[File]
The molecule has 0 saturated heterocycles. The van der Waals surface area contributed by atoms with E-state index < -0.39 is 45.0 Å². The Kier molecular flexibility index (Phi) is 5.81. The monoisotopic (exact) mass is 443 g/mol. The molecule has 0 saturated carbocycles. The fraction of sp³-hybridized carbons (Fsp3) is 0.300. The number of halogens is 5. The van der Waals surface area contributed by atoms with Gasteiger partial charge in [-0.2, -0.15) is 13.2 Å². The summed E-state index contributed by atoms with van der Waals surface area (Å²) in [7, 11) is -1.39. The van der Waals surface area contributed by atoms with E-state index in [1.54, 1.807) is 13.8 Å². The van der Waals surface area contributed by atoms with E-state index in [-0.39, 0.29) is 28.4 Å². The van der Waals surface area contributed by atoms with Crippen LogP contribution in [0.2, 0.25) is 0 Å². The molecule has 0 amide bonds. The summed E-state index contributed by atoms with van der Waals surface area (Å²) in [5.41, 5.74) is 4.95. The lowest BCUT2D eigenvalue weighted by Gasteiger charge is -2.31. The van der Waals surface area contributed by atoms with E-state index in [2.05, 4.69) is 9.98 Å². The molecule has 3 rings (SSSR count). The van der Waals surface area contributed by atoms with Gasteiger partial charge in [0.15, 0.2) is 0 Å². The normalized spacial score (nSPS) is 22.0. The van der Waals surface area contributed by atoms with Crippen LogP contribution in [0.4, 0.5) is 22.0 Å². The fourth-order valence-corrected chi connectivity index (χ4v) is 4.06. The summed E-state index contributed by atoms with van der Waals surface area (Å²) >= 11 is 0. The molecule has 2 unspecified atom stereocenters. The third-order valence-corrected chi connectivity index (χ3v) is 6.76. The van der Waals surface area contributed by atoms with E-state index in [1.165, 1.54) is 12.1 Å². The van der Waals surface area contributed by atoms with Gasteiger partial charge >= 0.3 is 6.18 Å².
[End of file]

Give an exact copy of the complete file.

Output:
The molecule has 0 saturated heterocycles. The van der Waals surface area contributed by atoms with E-state index < -0.39 is 45.0 Å². The Kier molecular flexibility index (Phi) is 5.81. The monoisotopic (exact) mass is 443 g/mol. The molecule has 0 saturated carbocycles. The fraction of sp³-hybridized carbons (Fsp3) is 0.300. The number of halogens is 5. The van der Waals surface area contributed by atoms with Gasteiger partial charge in [-0.2, -0.15) is 13.2 Å². The summed E-state index contributed by atoms with van der Waals surface area (Å²) in [7, 11) is -1.39. The van der Waals surface area contributed by atoms with E-state index in [1.54, 1.807) is 13.8 Å². The van der Waals surface area contributed by atoms with E-state index in [-0.39, 0.29) is 28.4 Å². The van der Waals surface area contributed by atoms with Crippen LogP contribution in [0.2, 0.25) is 0 Å². The molecule has 0 amide bonds. The summed E-state index contributed by atoms with van der Waals surface area (Å²) in [5.41, 5.74) is 4.95. The lowest BCUT2D eigenvalue weighted by Gasteiger charge is -2.31. The van der Waals surface area contributed by atoms with E-state index in [2.05, 4.69) is 9.98 Å². The molecule has 3 rings (SSSR count). The van der Waals surface area contributed by atoms with Gasteiger partial charge in [0.15, 0.2) is 0 Å². The normalized spacial score (nSPS) is 22.0. The van der Waals surface area contributed by atoms with Crippen LogP contribution in [0.4, 0.5) is 22.0 Å². The fourth-order valence-corrected chi connectivity index (χ4v) is 4.06. The summed E-state index contributed by atoms with van der Waals surface area (Å²) >= 11 is 0. The molecule has 2 unspecified atom stereocenters. The third-order valence-corrected chi connectivity index (χ3v) is 6.76. The van der Waals surface area contributed by atoms with E-state index in [1.165, 1.54) is 12.1 Å². The van der Waals surface area contributed by atoms with Gasteiger partial charge >= 0.3 is 6.18 Å².